By allowing ads to appear on this site, you support the local businesses who, in turn, support great journalism.
Hospital administrators look at long-term health
OVHD sign

It may equate to roughly only five percent of the total staff … but for the 28 employees losing their jobs at Oak Valley Hospital District, five percent is too much.

“These are painful but necessary cuts,” President and Chief Executive Officer Matt Heyn said regarding the layoffs, which were announced in early February.

Some took effect immediately, with some laid off senior management and supervisory personnel let go as of the Feb. 2 announcement of the pending changes at the hospital in Oakdale.

Those changes include closing the five-bed Intensive Care Unit (ICU) and discontinuing the Family Support Network (FSN) Department, as well as the staff layoffs.

“We have no intention of closing down additional units,” Heyn added. “This is a long-term plan and something that we felt was necessary.”

The end goal, he said, is to make sure the hospital remains a viable option for health care services in the local area.

Chief Operating Officer David Rodrigues added that making cuts to the staff was an incredibly difficult decision.

“One of the first things we need to note is how wonderful our staff is here,” Rodrigues said.

The ICU was given a 90-day notice of closure so that department is scheduled to operate through May 2 and has 11 employees that will be affected; six full-time and five part-time/per diem staffers.

Family Support Network will operate through the last Friday of March. Eight employees will be impacted by the closure of that program, two full-time and six part-time/per diem employees.

The rest of the 28 staffers impacted are in the management and supervisory units.

“All of us that are left have to take on additional duties,” Heyn said.

He added that they hope to be able to place some of the employees in other currently open positions elsewhere in the facility.

“We have several RN positions open,” Heyn explained, adding that ideally, they would like to see some of the ICU nurses transition to the ER department. That way, positions can be filled and staff can be retained.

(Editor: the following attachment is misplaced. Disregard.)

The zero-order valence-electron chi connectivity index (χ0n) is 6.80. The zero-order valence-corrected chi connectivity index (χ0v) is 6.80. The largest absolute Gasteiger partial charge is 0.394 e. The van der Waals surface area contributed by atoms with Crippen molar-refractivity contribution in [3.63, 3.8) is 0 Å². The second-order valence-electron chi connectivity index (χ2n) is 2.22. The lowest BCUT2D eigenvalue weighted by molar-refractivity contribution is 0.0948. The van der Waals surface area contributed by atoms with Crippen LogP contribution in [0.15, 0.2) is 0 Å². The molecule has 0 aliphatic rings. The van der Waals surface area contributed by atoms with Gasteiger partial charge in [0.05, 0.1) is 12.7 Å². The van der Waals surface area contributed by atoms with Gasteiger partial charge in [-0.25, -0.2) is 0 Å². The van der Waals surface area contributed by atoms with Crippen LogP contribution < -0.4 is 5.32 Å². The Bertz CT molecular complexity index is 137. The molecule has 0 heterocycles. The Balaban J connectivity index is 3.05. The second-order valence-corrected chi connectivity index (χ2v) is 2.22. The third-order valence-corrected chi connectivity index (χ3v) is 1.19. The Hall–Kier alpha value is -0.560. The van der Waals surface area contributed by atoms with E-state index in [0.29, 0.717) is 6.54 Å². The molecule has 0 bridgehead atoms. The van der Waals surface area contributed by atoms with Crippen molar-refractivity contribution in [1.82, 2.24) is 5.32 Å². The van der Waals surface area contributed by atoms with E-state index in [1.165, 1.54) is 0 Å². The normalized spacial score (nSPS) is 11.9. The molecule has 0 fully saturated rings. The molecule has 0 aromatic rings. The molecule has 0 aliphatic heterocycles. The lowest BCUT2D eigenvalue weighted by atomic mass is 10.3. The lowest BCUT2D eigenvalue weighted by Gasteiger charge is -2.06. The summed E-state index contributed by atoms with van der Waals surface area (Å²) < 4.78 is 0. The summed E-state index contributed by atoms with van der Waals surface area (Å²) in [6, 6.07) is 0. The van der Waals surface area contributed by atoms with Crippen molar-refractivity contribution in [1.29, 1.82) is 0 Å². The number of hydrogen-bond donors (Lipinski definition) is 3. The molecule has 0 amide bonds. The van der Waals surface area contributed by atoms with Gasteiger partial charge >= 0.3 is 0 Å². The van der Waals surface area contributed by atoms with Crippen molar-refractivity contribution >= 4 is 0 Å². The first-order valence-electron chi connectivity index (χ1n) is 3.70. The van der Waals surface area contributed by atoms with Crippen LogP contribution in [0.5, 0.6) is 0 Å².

Oak Valley at one point was managed by Catholic Healthcare West but Rodrigues said when that contract ran its course, it was not renewed.

Rodrigues has been with Oak Valley Hospital District for 25 years; Heyn took over as CEO in August of 2023, moving here from Colorado.

“We’re an independent district hospital with no corporate affiliation,” Heyn said.

The hospital also has a publicly elected five-member board, currently led by President Dan Cummins, Vice President Jim Teter and board members Dr. Edward Chock, Fran Krieger and Louise Sanders.

The board meets the first Thursday of the month at 5:30 p.m. in the Medical Office Building, first floor meeting rooms at 1425 W. H St., Oakdale.

Along with the hospital emergency room and 24 acute care beds, the district offers several inpatient and outpatient services and operates the 115-bed skilled nursing facility, Oakdale Nursing and Rehabilitation Center, ONRC. Heyn and Rodrigues said all those are key components for the community and district officials and the board are committed to keeping them operational long term.

“As we look ahead, it is paramount that the hospital board and administration are committed to maintaining open communication,” Heyn said of keeping staff members and the community informed. “It’s a commitment on our part, to remain transparent.”

He also stressed how important it is for community residents to support the facility as well.

“We need to rally the community,” Heyn said. “Use our community hospital going forward; that would be my resounding message to the community.”